A new research suggests that when it comes to young people’s mental health, Instagram is the most damaging social media platform.
According to a U.K.-wide study by the Royal Society for Public Health (RSPH), the social media platform most likely to cause young people to feel depressed, anxious and lonely, is the photo-sharing app, which is owned by Facebook and has 700 million users worldwide.
Resulting in poor body image and lack of sleep, young people were most likely to associate Instagram with negative attributes and low self-esteem, the RSPH found in a survey of almost 1,500 Britons aged 14 to 24.
Also seen as a close contender, and most likely to leave users feeling bullied or left out by their peers was Snapchat, the ephemeral photo messaging app.
“It’s interesting to see Instagram and Snapchat ranking as the worst for mental health and wellbeing – both platforms are very image-focused and it appears they may be driving feelings of inadequacy and anxiety in young people,” said Shirley Cramer, chief executive of RSPH, who conducted the #StatusOfMind report in collaboration with the Young Health Movement (YHM).
Instagram said it is working closely with experts to enhance the app to provide mental health support and that it remains dedicated to keeping the platform a “safe and supportive place” for users.
“Keeping Instagram a safe and supportive place, where people feel comfortable expressing themselves, is our top priority – particularly when it comes to young people,” said Michelle Napchan, Instagram head of policy, EMEA.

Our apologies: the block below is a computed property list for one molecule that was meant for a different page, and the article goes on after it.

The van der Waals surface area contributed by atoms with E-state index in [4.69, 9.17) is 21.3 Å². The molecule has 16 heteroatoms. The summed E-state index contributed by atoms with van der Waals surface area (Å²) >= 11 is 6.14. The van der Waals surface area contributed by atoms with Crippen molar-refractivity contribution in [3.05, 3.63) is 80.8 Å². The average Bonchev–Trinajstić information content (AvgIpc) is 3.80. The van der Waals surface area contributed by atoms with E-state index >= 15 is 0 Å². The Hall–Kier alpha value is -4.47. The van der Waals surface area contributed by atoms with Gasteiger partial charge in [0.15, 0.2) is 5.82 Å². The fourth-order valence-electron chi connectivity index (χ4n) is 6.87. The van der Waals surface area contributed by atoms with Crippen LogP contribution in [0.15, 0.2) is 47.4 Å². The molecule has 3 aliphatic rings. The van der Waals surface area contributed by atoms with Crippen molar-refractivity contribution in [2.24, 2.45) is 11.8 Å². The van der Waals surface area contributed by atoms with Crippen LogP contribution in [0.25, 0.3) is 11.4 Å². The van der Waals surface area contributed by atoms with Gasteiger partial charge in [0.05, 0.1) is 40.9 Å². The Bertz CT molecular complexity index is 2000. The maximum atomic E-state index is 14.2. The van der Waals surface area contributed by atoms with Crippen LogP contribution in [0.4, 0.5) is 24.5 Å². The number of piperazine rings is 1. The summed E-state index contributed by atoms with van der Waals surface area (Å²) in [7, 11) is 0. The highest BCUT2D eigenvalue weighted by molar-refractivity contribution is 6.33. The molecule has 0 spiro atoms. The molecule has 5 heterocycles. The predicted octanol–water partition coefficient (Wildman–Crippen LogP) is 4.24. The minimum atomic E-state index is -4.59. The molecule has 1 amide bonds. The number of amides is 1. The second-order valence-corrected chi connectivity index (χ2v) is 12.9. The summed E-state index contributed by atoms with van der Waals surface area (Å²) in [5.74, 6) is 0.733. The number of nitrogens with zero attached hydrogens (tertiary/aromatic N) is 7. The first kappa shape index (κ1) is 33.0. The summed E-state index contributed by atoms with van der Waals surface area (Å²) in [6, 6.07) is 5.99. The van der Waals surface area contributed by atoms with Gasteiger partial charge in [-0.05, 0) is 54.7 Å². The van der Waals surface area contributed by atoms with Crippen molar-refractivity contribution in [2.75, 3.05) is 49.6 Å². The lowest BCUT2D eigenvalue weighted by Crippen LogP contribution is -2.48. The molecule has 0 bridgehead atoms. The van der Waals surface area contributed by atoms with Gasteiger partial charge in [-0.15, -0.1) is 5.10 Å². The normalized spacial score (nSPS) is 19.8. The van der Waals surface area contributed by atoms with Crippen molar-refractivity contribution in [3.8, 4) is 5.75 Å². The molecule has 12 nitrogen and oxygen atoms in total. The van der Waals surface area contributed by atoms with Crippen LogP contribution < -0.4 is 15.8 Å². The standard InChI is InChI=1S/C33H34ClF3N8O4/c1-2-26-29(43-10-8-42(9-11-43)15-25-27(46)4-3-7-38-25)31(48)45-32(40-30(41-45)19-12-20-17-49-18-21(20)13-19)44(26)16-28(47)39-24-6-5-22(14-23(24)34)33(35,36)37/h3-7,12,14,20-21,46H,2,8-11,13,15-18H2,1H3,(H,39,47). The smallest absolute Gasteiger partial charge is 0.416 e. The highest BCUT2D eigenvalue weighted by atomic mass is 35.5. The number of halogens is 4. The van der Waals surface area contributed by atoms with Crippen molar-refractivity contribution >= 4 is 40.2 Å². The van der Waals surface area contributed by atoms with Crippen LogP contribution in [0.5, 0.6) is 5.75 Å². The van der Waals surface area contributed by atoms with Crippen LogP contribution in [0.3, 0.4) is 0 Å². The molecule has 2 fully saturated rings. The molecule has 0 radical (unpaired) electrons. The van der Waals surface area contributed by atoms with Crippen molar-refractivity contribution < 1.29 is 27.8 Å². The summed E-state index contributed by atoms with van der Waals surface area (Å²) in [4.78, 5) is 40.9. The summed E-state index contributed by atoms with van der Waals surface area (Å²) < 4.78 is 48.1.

“That’s why we work in partnership with experts to give people the tools and information they need while using the app, including how to report content, get support for a friend they are worried about or directly contact an expert to ask for advice on an issue they may be struggling with.”
When assessed against 14 statements relating to health and well-being, the app otherwise scored well for enabling self-expression and self-identity.
Meanwhile, positive attributes, such as developing awareness, enabling self-expression and proving young people with emotional support, are most likely to be promoted by Google-owned YouTube. However, it was considered the most detrimental to young people’s sleeping patterns.
Emerging divisive in their impact on young people’s mental well-being were both Facebook and Twitter. Though they were both also seen to lead to bullying and depression, both platforms were considered positive for self-expression and community building.
The RSPH has called on companies to do more to tackle its adverse effects of young people and has issued a series of recommendations with social media’s global presence showing little signs of abating.
Disclosures indicating when a photo has been digitally enhanced and introducing a pop-up warning to notify young people when they have been using the app for an extended period can be included.
“As the evidence grows that there may be potential harms from heavy use of social media, and as we upgrade the status of mental health within society, it is important that we have checks and balances in place to make social media less of a wild west when it comes to young people’s mental health and wellbeing,” said Cramer.
(Adapted from CNBC)